Festivals & Traditions
In February, the Carnival appears in Sobrarbe as every year, bringing festivals and debauchery under the masks and the fancy dresses, full of ancient symbols and traditions. In this county, this ritual merges history and fun to hold a festivity that remains unalterable after the Spanish Civil War and the Francoist banning, preserving its popular flavour.
The carnival says goodbye to winter months of snow, cold and darkness, and it welcomes the spring which brings life back.
During the long winter, souls are lost, and the Carnival is the proper moment to help them find their path towards afterlife, bringing the necessary fertility to earth, animals and humans for the rest of the year. In order to deserve this blessing, living people should start the new season being pure, without sins or vices, as individuals as well as a group.
Therefore, negative aspects are personified in a traditional character, constituting the core of the festivity, who is tried and sentenced to death penalty, taking with him people's bad habits to the tomb.
Its origin likely reaches back to pre-Christian times, to ancient farming and hunting societies, whose traditions survived in the Roman Saturnalia. Later, after the western Christianization, the Carnival became a time devoted to excess before fasting during Lent.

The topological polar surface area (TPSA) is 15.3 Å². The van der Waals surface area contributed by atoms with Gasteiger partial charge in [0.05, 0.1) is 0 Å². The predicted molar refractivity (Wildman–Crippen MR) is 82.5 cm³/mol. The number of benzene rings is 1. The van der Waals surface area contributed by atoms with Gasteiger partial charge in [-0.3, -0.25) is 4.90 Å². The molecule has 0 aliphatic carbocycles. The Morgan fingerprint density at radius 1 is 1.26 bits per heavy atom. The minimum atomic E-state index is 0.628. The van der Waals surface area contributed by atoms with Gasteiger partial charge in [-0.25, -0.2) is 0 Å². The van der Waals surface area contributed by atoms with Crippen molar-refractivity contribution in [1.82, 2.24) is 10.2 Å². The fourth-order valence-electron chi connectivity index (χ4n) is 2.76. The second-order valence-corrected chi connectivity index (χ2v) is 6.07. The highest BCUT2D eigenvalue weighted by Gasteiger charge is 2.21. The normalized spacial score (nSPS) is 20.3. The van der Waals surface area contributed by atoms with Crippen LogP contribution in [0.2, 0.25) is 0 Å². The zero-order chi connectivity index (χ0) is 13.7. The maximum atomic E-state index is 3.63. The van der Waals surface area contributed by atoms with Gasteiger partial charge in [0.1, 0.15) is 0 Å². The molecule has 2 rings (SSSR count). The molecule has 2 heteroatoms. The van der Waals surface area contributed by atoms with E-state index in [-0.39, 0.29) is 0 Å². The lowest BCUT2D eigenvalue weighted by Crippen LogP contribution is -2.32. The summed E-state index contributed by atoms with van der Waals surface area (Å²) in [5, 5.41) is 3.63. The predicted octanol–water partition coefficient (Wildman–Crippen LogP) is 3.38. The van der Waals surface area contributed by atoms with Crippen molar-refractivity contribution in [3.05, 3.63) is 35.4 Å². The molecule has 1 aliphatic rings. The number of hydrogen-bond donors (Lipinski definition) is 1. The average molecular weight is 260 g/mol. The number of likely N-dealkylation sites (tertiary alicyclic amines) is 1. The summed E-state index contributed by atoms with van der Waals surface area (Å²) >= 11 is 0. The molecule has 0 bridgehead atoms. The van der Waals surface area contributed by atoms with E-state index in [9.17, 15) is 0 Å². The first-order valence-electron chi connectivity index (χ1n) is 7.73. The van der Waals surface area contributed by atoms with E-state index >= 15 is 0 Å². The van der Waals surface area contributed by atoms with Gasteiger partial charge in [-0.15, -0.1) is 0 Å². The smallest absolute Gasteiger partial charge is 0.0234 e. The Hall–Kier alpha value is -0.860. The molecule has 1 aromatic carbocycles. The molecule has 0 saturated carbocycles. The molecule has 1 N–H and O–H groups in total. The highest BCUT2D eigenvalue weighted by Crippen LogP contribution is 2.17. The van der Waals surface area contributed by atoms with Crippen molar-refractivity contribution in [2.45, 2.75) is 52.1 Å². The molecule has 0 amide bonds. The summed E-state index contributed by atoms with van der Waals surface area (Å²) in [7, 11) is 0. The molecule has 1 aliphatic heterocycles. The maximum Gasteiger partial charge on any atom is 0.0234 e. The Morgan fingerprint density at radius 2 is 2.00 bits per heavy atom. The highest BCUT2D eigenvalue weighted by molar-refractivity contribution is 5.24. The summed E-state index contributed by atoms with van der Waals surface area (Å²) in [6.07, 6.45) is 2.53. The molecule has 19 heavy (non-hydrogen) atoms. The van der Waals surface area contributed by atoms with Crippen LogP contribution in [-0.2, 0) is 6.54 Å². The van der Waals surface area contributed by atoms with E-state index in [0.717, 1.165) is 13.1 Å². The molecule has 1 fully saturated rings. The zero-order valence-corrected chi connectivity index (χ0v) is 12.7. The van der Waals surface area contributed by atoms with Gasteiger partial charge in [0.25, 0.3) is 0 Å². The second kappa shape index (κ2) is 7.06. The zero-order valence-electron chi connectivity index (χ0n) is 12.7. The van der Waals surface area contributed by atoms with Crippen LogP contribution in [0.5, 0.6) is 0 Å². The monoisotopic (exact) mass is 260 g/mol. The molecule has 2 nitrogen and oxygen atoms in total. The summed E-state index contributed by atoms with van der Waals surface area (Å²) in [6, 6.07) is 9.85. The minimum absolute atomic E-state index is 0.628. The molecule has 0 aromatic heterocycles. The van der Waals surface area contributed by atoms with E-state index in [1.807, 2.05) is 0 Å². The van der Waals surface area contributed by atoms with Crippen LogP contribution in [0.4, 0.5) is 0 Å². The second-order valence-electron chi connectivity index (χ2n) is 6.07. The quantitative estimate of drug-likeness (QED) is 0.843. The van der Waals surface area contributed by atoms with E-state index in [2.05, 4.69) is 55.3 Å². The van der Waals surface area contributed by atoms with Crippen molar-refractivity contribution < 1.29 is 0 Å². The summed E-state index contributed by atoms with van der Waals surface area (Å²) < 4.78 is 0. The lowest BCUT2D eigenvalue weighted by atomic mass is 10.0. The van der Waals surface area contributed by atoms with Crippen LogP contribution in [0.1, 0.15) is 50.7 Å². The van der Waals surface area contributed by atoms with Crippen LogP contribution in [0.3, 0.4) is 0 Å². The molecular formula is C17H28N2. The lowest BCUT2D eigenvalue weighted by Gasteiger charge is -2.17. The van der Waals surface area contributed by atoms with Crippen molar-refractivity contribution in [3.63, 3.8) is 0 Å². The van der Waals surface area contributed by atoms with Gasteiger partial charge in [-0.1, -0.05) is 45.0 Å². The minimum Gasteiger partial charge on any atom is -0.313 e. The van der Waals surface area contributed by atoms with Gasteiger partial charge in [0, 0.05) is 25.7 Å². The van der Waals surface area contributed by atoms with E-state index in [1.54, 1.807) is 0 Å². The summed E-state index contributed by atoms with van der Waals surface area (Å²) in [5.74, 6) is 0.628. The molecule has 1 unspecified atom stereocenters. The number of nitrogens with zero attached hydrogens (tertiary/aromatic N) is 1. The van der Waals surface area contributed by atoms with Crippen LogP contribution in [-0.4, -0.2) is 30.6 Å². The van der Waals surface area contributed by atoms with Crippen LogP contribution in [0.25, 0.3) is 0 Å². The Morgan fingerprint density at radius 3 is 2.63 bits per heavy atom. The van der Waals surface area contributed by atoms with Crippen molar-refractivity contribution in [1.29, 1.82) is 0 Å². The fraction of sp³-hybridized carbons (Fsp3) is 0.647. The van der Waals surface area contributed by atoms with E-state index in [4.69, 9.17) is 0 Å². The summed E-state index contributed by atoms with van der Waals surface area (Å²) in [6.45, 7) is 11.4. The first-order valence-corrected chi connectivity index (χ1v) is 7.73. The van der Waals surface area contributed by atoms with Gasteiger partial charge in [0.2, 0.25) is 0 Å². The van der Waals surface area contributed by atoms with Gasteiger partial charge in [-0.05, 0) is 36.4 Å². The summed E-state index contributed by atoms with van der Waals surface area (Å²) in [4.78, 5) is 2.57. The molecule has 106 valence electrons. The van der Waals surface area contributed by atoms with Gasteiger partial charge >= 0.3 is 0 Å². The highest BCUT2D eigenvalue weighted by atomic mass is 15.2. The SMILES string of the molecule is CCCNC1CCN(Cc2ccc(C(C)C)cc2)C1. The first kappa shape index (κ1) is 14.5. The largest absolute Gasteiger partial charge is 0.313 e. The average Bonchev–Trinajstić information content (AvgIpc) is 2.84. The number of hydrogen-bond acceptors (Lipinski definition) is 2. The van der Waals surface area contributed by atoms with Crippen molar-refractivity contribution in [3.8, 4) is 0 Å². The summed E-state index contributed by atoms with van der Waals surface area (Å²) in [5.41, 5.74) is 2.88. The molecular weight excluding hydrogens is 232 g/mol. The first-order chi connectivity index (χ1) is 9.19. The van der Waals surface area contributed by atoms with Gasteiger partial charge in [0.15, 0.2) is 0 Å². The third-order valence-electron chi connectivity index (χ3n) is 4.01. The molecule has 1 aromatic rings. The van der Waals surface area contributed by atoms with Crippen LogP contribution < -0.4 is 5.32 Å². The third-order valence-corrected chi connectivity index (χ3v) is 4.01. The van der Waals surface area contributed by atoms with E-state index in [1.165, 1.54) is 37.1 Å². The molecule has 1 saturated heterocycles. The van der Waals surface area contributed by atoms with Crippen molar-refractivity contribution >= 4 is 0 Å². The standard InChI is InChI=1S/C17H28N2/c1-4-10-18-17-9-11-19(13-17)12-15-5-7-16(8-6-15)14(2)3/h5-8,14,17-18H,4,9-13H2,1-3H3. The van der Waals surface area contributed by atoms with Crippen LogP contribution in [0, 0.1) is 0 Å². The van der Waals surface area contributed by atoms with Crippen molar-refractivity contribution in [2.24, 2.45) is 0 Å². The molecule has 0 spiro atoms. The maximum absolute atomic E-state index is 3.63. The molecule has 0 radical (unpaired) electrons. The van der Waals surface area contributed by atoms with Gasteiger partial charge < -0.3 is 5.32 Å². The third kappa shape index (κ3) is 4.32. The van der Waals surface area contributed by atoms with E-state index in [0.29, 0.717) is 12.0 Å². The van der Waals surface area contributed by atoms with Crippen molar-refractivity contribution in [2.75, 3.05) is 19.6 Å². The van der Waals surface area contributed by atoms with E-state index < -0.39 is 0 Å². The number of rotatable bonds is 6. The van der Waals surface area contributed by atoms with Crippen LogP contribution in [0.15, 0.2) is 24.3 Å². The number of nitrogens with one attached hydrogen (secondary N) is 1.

The Carnival is also a reversion of everyday life, of the accepted hierarchy and, thus, it was often a celebration sanctioned by the religious and civil power, since this celebration, mainly popular, entails a strong criticism against society, politicians and church hierarchy. Besides, everyone remains anonymous behind the masks and the permissive behaviour allowed during the festivity.
Many villages in Sobrarbe have preserved this tradition through the characters and symbols of this festival, which remains though being adapted to the present times. There are also many references to those carnivals currently disappeared, such as the ones held in Jánovas, Boltaña or Broto, and to other celebrations which have been recovered during the last decade, of great ethnologic value.
But fun, dancing and enjoying the Carnival's magic is the most important thing in all of them.